“Mama ran away,” her daughter said. After her escape, she worked on another farm that paid her what she deserved. This allowed her to build her life. Fast forward thirty years: Maria is married. She’s started her own business. She has grown children, including this sensitive young woman who’s dedicated her life to taking care of foster children.
“I didn’t realize that’s what happened to her,” the daughter told me, in tears. “I knew he did terrible things, but I didn’t realize she’d been trafficked.”
“I didn’t realize” were words I often heard in my work. They applied to me, too, back when everything I knew about human trafficking came from episodes of Law and Order. My first awakening occurred when asked to be a guest lecturer at a local college. I mentioned the beginnings of our anti-human trafficking advocacy when a student raised her hand and said, “You mean, like that girl they found in the trailer a few miles from here?”
I researched the case and learned about a Mexican teen kidnapped and brought to Columbia, SC, where she was held by sex traffickers and forced to have her body violated up to 10 times a day. She managed to quick call to her sister in Mexico. The sister contacted Immigration and, thanks to a persistent agent who convinced the terrified girl to trust him, she was rescued. Three of the traffickers were arrested and convicted. One escaped. I did some work with a police detective assigned to the case who told me he was haunted by the man who got away. “How many other girls has he ruined?”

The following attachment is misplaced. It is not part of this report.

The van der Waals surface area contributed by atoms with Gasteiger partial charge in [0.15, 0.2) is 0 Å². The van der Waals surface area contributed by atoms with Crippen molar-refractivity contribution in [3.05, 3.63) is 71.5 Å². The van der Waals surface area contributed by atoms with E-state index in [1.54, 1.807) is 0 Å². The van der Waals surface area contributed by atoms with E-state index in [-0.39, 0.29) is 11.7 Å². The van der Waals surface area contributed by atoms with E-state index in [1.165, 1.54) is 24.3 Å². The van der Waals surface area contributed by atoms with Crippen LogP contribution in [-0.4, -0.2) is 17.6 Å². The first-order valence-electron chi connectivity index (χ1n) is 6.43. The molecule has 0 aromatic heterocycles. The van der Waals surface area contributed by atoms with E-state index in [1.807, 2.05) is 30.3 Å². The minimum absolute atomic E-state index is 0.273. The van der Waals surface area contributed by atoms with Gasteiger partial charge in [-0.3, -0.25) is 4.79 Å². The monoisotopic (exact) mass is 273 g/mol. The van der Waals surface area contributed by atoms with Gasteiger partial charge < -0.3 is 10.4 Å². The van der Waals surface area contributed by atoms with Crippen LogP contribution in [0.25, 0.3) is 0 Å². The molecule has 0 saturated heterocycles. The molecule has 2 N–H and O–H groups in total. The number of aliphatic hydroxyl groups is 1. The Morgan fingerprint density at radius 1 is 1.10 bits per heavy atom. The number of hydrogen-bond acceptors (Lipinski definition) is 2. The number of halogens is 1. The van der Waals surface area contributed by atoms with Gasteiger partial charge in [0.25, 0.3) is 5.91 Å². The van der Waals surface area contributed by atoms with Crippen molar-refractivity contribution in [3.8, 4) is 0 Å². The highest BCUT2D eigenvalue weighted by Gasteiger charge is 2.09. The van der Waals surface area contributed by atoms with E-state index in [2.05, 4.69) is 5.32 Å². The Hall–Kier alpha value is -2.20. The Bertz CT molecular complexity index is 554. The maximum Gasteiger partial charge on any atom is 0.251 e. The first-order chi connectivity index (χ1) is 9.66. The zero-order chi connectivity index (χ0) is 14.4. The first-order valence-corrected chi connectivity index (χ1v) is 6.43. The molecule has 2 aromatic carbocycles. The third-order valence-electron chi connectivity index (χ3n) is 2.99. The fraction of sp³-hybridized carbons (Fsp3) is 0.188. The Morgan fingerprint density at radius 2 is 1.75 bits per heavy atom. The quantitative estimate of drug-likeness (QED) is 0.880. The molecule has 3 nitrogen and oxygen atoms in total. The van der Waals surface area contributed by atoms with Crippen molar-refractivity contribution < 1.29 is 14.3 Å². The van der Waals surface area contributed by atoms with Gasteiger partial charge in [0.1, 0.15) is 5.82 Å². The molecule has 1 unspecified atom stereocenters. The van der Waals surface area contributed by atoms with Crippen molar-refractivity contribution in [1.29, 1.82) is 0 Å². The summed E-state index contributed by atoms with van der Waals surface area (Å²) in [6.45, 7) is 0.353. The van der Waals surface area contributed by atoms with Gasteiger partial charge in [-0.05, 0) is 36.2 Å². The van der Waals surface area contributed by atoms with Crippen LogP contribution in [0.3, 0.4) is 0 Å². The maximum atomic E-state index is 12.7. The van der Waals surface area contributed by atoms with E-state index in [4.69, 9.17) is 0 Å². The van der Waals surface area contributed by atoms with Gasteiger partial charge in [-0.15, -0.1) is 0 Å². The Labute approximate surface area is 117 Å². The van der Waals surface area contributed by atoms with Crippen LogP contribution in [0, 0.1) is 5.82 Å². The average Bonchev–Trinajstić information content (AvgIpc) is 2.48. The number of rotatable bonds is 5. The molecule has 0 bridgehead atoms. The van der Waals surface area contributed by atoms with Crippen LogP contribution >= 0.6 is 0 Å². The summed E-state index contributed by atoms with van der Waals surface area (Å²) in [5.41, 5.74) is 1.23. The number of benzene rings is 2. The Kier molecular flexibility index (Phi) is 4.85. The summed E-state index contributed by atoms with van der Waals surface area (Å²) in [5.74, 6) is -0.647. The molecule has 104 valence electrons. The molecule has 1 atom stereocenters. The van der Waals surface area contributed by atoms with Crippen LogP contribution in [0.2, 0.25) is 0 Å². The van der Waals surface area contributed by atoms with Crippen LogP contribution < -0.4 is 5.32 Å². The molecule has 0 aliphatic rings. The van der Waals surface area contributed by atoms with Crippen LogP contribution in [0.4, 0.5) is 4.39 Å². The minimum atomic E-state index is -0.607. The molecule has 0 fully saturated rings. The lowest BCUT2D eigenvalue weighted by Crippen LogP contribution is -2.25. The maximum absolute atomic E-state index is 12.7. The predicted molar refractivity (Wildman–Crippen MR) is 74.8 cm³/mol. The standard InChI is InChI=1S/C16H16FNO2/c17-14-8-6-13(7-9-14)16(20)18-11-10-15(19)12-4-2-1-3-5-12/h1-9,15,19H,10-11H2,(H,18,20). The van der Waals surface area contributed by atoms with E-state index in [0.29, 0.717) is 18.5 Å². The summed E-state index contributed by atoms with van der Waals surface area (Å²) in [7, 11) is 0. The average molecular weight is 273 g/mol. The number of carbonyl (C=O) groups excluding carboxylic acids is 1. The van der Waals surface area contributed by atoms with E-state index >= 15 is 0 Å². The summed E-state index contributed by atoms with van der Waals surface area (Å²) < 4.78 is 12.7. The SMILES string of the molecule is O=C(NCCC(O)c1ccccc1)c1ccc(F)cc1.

Over the years, I’ve heard scores of survivor stories. The adopted teen who always felt insecure, targeted by a pedophile in Texas who wooed her for months via the internet. When he sent her a plane ticket, she snuck out of her home, took a cab to the airport, and boarded the flight. Her terrified and determined parents, with the help of a dedicated special crimes deputy, uncovered her whereabouts. Had law enforcement failed to meet her plane when she arrived in Houston, she’d have disappeared forever.